Carl Shipp "Speed" Marvel - Hall of Fame Entry
Author: Plastics Academy Staff
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Carl Shipp "Speed" Marvel
A premier polymer chemist. Research in synthetics stretched from World War I-era octane development through World War II rubber substitutes, extending to a fire-resistant fibre worn as space suits by American astronauts.
Marvel was born on a farm in 1894 and attended a one-room country school near Waynesville, IL. He encountered the field of organic chemistry while at Illinois Wesleyan.
Professor Marvel earned the nickname "Speed" during his World War I graduate school days by working late in the laboratory, then sleeping late, yet still managing to get his breakfast before the house doors closed at 7:30 AM.
After obtaining his PhD in 1920, he took a teaching job at Illinois. In 1928, he began his consulting career with DuPont, a career that continued some 58 years. During his consulting career, such useful substances as olefins and vinyl polymers were developed. With the help of Marvel's students and his advice, DuPont produced nylon, neoprene, Mylar, and Orlon.
With the outbreak of World War II and the choking of the world rubber supply, Marvel was drafted by the National Defense Research Committee. In 1941, he joined the Rubber Reserve Corporation in the hunt for a rubber substitute. The project involved several universities: MIT, Chicago, Minnesota, Cornell, and Case, as well as contributions from industry. By 1955, his leading role in industry-university cooperation was well-established.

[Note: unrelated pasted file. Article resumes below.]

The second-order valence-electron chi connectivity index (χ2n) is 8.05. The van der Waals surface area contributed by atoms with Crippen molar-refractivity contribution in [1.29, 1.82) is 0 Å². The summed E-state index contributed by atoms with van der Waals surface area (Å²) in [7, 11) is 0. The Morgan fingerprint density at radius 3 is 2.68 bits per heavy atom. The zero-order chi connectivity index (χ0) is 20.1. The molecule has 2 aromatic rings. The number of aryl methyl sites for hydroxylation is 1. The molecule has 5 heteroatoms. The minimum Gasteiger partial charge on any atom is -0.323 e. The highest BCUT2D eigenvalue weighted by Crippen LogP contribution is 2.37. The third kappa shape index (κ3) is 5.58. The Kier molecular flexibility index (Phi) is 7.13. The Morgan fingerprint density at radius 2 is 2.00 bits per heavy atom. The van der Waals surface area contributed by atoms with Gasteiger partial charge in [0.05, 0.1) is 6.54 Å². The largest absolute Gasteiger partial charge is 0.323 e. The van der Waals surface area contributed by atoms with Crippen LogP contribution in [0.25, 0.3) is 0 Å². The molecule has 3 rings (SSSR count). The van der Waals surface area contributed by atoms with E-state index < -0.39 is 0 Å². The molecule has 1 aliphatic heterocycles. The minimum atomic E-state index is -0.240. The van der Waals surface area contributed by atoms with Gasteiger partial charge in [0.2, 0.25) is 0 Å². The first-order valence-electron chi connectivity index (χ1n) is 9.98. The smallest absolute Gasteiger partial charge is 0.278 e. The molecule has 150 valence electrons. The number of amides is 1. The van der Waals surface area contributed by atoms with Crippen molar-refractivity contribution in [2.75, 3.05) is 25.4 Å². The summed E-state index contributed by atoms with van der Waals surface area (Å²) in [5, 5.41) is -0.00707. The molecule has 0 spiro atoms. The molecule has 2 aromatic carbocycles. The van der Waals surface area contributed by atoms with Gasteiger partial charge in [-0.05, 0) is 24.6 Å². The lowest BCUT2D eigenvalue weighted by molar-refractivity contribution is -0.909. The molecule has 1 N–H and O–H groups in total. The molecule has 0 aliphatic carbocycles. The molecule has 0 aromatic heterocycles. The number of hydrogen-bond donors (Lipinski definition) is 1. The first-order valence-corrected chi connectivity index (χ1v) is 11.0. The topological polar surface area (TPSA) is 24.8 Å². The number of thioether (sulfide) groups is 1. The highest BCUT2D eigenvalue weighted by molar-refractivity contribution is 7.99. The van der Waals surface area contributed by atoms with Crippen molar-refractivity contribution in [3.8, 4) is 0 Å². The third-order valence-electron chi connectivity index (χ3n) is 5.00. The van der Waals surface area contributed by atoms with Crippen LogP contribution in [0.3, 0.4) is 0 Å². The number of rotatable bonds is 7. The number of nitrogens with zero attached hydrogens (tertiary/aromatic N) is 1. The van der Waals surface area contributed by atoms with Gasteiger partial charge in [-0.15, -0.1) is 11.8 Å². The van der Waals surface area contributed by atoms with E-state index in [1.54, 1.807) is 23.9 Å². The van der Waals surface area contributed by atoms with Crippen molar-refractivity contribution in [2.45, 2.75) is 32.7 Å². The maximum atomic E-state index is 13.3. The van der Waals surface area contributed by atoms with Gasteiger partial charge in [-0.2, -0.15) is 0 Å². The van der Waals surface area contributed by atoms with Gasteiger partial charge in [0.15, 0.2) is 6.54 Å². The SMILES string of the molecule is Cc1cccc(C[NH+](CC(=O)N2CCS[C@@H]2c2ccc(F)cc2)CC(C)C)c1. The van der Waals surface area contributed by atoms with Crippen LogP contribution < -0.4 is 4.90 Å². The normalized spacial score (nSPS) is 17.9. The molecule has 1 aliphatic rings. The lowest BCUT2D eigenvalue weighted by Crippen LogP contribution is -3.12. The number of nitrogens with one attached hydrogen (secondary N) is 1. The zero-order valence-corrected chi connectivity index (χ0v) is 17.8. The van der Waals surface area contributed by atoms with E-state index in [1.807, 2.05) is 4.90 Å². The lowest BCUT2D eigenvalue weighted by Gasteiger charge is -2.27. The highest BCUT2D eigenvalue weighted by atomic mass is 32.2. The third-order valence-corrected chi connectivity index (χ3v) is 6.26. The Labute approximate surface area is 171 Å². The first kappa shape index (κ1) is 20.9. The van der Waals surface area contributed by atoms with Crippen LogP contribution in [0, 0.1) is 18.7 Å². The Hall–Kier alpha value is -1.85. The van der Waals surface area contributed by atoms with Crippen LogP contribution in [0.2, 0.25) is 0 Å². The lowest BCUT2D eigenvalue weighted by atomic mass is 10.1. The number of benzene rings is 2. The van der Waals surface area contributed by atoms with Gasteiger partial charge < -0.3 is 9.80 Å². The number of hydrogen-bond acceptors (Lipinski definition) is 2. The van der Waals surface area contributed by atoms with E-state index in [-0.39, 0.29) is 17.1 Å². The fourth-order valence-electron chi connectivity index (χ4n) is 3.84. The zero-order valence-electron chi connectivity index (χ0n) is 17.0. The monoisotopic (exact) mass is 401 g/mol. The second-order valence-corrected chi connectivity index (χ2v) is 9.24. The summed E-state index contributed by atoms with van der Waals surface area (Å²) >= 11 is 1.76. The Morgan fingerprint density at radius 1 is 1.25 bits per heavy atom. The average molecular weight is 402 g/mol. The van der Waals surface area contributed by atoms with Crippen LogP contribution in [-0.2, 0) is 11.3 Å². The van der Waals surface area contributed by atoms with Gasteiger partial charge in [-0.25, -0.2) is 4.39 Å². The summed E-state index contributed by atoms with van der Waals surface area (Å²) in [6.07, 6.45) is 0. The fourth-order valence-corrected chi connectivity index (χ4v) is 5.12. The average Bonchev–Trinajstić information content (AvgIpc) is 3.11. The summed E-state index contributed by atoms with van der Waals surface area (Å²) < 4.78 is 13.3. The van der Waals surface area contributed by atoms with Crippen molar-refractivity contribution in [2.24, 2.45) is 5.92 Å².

Heat-stable polymers attracted him after World War II, and much of his research was accomplished through the Materials Laboratory of Wright- Patterson Air Force Base. Celanese joined in the development of heat-stable polymers, and with their cooperation, a fiber was produced that resists heat and flame, making it suitable for astronauts working in the unique environment of space.
Marvel continued to teach and do research at Illinois until he retired in 1961. The work he pioneered on heat-stable polymers, resins, and films continues today. Beginning in 1925, Marvel produced 176 chemists with PhD's and trained 145 post-doctoral associates; his direction of their work and that of visiting scholars resulted in the publication of 502 papers and 55 patents.
"Marvel Hall" at the ACS headquarters in Washington, DC was the first enduring structure to bear his name; now the "Carl S. Marvel Laboratories of Chemistry" at the University of Arizona will stand as further immutable testimony to his brilliant career.
He received over 25 awards from industry, trade associations, and universities, including the National Medal of Science presented to him by President Reagan on March 12, 1986.